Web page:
They're blowing up left and right, and there's a reason: Companies that got aggressive by stuffing the channel with more merchandise than can possibly be absorbed, and/or engaged in aggressive accounting tactics, eventually pay a price. And in each case, investors who smugly ignore the warnings, lulled by the momentum of this stock market, are paying an even bigger price.
Which brings us to the disaster of the day:
, the glove company. This column
questioned whether it was stuffing the channel back in the third quarter.
The company insisted it didn't.
But in yesterday's press release, explaining why the company will experience a sales and earnings shortfall for the first quarter
the year, CEO Richard Jaffe said: "As Safeskin's distributors were coming off allocation in the third quarter of 1998, we were delivering product into our distribution channels to support an expected rapid increase in sales to meet strong market demand for our products. As it turns out, there was more inventory in the system at that time than we had previously estimated and the ramp up of orders from new contracts took longer than anticipated."
Safeskin's stock, which hit a 52-week high of 47 1/8 last year, was at 15 1/4 Thursday before being halted.
: If anything sticks in my craw, it's the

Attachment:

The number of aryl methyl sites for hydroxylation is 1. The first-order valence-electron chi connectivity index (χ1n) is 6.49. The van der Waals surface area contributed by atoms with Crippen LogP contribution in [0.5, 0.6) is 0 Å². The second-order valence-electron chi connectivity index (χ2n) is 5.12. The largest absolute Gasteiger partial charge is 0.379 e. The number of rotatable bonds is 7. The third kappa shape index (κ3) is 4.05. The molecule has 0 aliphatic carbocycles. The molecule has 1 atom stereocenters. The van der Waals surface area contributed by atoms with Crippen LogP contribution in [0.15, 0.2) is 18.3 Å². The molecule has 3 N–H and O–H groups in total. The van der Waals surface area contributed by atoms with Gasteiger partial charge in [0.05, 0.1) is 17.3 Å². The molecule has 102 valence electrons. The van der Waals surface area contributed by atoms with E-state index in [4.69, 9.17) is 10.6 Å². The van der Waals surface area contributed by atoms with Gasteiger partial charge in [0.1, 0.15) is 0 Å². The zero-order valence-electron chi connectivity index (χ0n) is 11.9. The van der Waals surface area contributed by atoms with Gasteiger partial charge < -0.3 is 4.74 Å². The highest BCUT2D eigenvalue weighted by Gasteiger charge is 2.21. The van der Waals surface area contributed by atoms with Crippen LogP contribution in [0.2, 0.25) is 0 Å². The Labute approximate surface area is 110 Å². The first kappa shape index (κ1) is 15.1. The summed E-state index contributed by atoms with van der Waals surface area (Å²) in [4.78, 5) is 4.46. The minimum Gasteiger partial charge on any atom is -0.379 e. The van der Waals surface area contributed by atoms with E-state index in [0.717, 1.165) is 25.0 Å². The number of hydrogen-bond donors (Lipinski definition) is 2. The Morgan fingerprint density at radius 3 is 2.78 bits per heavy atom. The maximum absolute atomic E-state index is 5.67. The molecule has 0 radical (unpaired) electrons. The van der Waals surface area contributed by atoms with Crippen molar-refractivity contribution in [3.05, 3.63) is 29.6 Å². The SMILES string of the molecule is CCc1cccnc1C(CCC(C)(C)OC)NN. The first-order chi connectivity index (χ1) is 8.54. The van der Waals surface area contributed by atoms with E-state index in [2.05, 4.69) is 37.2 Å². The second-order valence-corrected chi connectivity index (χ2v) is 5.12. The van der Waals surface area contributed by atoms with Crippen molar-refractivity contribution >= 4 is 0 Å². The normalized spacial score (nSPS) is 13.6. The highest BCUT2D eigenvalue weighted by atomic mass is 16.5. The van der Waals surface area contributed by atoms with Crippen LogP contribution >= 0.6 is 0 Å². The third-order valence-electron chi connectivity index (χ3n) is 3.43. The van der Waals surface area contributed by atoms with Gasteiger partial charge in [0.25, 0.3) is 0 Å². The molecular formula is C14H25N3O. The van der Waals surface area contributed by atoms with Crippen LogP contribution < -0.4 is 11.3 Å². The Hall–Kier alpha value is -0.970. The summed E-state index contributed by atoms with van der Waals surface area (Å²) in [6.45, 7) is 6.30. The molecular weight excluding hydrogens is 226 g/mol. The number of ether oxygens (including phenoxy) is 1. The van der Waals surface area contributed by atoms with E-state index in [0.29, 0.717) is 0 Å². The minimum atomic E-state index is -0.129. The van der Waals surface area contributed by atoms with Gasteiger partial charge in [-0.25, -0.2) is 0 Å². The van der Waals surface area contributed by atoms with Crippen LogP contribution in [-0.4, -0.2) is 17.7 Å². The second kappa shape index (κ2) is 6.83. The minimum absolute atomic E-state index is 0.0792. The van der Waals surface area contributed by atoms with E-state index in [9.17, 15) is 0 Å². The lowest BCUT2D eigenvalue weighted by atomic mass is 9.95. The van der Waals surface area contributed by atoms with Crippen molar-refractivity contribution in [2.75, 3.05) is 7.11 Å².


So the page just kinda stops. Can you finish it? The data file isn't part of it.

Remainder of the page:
story. Last September I
wrote about the spread between the prices of Brightpoint and
, its chief rival in the biz of distributing cellular phones. At the time I noted a frequent theme in this column: that it's always a real eyebrow-raiser anytime companies in the same industry trade at very different earnings multiples, especially when that business involves products with falling prices and rapid obsolescence. I further wrote that it becomes an outright attention-grabber if both get a big piece of their business from Asia.
At the time Cellstar preannounced a lousy third quarter and warned of possible problems in the fourth, citing international economic troubles and customs and tariff issues in Brazil and China.
I asked Brightpoint at the time if it really was in that much better shape than its competitor. Brightpoint CFO Phil Bounsall told me at the time that there wasn't anything that would suggest that the company's business was suffering from the worldwide economic problems. He added that Brightpoint didn't have any customs or tariff issues because the phones it sold in Brazil and China were made there.
It turns out being "made there" resulted in a lack of supply in China and economic troubles in Brazil finally caught up with Brightpoint. (Officials couldn't be reached for comment Thursday.)
As is often the case, it was only a matter of time.
The North's sorry face:
They never did open
The North Face
Thursday after the company said auditors were looking into some transactions in the fourth quarter of 1997 and the first quarter of 1998 that may force the company to restate all of its 1997 financial results. No surprise
Herb Greenberg writes daily for TheStreet.com. In keeping with the editorial policy of TSC, he does not own or short individual stocks. He also does not invest in hedge funds or any other private investment partnerships. He welcomes your feedback at email@example.com. Greenberg writes a monthly column for Fortune and provides daily commentary for CNBC.